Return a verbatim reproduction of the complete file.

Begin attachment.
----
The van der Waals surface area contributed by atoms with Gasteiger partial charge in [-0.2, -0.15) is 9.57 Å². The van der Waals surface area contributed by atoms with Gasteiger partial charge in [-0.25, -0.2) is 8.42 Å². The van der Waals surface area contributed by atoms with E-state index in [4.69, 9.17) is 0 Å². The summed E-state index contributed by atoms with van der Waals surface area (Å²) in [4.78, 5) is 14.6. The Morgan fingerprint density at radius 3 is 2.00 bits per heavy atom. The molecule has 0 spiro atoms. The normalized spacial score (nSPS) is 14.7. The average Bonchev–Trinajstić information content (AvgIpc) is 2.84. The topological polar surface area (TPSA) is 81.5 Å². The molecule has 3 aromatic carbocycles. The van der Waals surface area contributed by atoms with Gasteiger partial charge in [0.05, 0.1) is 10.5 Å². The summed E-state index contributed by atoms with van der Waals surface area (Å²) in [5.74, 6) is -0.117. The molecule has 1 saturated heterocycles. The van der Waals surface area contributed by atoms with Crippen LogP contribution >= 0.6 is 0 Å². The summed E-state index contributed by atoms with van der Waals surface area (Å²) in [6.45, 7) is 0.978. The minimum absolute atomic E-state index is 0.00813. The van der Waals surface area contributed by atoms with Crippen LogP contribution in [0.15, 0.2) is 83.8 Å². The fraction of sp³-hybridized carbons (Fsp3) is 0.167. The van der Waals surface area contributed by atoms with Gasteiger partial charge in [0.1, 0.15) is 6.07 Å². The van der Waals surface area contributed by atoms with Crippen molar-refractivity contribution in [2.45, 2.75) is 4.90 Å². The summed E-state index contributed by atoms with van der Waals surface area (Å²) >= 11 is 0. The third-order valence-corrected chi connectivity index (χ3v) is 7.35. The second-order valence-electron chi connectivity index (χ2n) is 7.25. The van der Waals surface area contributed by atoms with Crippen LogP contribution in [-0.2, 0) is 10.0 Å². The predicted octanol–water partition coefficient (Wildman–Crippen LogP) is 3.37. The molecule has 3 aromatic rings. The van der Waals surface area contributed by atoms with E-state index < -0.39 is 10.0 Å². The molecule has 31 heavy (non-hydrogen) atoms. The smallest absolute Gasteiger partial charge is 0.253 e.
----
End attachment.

The van der Waals surface area contributed by atoms with Gasteiger partial charge in [-0.2, -0.15) is 9.57 Å². The van der Waals surface area contributed by atoms with Gasteiger partial charge in [-0.25, -0.2) is 8.42 Å². The van der Waals surface area contributed by atoms with E-state index in [4.69, 9.17) is 0 Å². The summed E-state index contributed by atoms with van der Waals surface area (Å²) in [4.78, 5) is 14.6. The Morgan fingerprint density at radius 3 is 2.00 bits per heavy atom. The molecule has 0 spiro atoms. The normalized spacial score (nSPS) is 14.7. The average Bonchev–Trinajstić information content (AvgIpc) is 2.84. The topological polar surface area (TPSA) is 81.5 Å². The molecule has 3 aromatic carbocycles. The van der Waals surface area contributed by atoms with Gasteiger partial charge in [0.05, 0.1) is 10.5 Å². The summed E-state index contributed by atoms with van der Waals surface area (Å²) in [5.74, 6) is -0.117. The molecule has 1 saturated heterocycles. The van der Waals surface area contributed by atoms with Crippen LogP contribution >= 0.6 is 0 Å². The summed E-state index contributed by atoms with van der Waals surface area (Å²) in [6.45, 7) is 0.978. The minimum absolute atomic E-state index is 0.00813. The van der Waals surface area contributed by atoms with Crippen LogP contribution in [0.15, 0.2) is 83.8 Å². The fraction of sp³-hybridized carbons (Fsp3) is 0.167. The van der Waals surface area contributed by atoms with Gasteiger partial charge in [0.1, 0.15) is 6.07 Å². The van der Waals surface area contributed by atoms with Crippen molar-refractivity contribution in [2.45, 2.75) is 4.90 Å². The summed E-state index contributed by atoms with van der Waals surface area (Å²) >= 11 is 0. The third-order valence-corrected chi connectivity index (χ3v) is 7.35. The second-order valence-electron chi connectivity index (χ2n) is 7.25. The van der Waals surface area contributed by atoms with Crippen LogP contribution in [-0.2, 0) is 10.0 Å². The predicted octanol–water partition coefficient (Wildman–Crippen LogP) is 3.37. The molecule has 3 aromatic rings. The van der Waals surface area contributed by atoms with E-state index < -0.39 is 10.0 Å². The molecule has 31 heavy (non-hydrogen) atoms. The smallest absolute Gasteiger partial charge is 0.253 e.